Interesting facts about poppies


Poppy is the common name for any of the plants comprising the Papaver genus in the flowering plant family Papaveraceae.

Most poppies are found in the Northern Hemisphere, and several species of poppies are cultivated as garden ornamentals.

Poppies are herbaceous annual, biennial or short-lived perennial plants. Some species are monocarpic, dying after flowering.


In the temperate zones, poppies bloom from spring into early summer.

The plant can be over one meter (3.3 feet) tall with flowers up to 15 centimetres (6 inches) across.

It has lobed or dissected leaves, milky sap, often nodding buds on solitary stalks.

Flowers of species (not cultivars) have 4 to 6 petals, many stamens forming a conspicuous whorl in the center of the flower and an ovary of from 2 to many fused carpels. The petals are showy, may be of almost any color and some have markings. The petals are crumpled in the bud and as blooming finishes, the petals often lie flat before falling away.


The flower color of poppy species include: white, lilac, pink, yellow, orange, red, violet and blue.

The ovary develops into a spherical capsule topped by a disk formed by the stigmas. The many small seeds escape from pores beneath the disk when the capsule is shaken by the wind.

The Poppy is a symbol of:
• Restful sleep and recovery
• Consolation for a loss or death in the family
• Remembering the fallen of various wars and armed conflicts
• A lively imagination
• Peace in death
• Messages delivered in dreams
• Resurrection and eternal life
• Beauty and success
• Extravagance and luxury

Poppies have a long history in human civilization. They were already grown as ornamental plants since 5,000 BC in Mesopotamia.

They were found in Egyptian tombs and ancient Egyptian doctors would have their patients eat seeds from a poppy to relieve pain.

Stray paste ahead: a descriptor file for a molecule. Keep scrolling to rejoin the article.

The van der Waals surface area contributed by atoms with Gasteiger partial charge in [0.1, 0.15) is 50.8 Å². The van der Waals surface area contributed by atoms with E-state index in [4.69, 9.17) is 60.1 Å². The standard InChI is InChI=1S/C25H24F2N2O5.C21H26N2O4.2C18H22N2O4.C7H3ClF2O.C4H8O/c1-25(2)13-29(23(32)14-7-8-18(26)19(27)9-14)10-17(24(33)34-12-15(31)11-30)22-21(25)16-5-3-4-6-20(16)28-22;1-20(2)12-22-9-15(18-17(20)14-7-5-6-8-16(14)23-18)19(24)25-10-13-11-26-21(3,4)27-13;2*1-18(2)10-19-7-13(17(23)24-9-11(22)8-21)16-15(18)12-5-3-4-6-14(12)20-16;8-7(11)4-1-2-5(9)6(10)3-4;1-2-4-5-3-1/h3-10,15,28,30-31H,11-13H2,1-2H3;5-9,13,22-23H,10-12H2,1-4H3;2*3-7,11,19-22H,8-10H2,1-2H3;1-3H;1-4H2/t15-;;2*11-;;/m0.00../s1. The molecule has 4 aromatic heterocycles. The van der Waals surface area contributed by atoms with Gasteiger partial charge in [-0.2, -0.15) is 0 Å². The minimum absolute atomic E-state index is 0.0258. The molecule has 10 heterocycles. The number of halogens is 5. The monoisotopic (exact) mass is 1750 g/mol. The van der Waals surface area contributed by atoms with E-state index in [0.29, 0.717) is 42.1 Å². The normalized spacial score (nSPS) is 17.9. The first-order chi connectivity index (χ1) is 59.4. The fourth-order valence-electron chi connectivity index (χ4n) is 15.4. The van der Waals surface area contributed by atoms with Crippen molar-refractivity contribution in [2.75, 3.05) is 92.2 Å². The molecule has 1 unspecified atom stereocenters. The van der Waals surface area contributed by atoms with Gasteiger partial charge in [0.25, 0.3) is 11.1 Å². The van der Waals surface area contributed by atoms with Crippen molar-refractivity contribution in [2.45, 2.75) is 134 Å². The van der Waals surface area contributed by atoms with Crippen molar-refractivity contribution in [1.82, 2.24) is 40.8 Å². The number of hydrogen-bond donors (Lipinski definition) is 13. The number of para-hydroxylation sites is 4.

In Greek mythology, the poppy was associated with Demeter, goddess of fertility and agriculture.

People believed they would get a bountiful crop if poppies grew in their field, hence the name “corn poppy.” In this case, the name ‘corn’ was derived from korn, the Greek word for “grain.”

Opium, from which morphine, heroin, codeine, and papaverine are derived, comes from the milky latex in the unripe seed capsule of the opium poppy (Papaver somniferum). It grows wild in eastern and southern Asia, and South Eastern Europe. It is believed that it originated in the Mediterranean region.


Poppies are symbolic, and used to remember the Armistice Day of World War I, now known as Remembrance Day. Now it is celebrated in the Commonwealth for those who died in all wars.

Poppies today are sold as cut flowers in flower arrangements, especially the Iceland poppy, and commonly have a prominent place in gardens, borders, or in meadow plantings. They are probably one of the most popular wildflowers.

In Mexico, Grupo Modelo, the makers of Corona beer, used red poppy flowers in most of its advertising images until the 1960s.


In the 1970’s the American war on drugs targeted Turkish production of the plant, leading to a more negative popular opinion of the US.

Poppies used as emblems on tombstones symbolize eternal sleep. This symbolism was evoked in the children’s novel The Wonderful Wizard of Oz, in which a magical poppy field threatened to make the protagonists sleep forever. A second interpretation of poppies in Classical mythology is that the bright scarlet color signifies a promise of resurrection after death.

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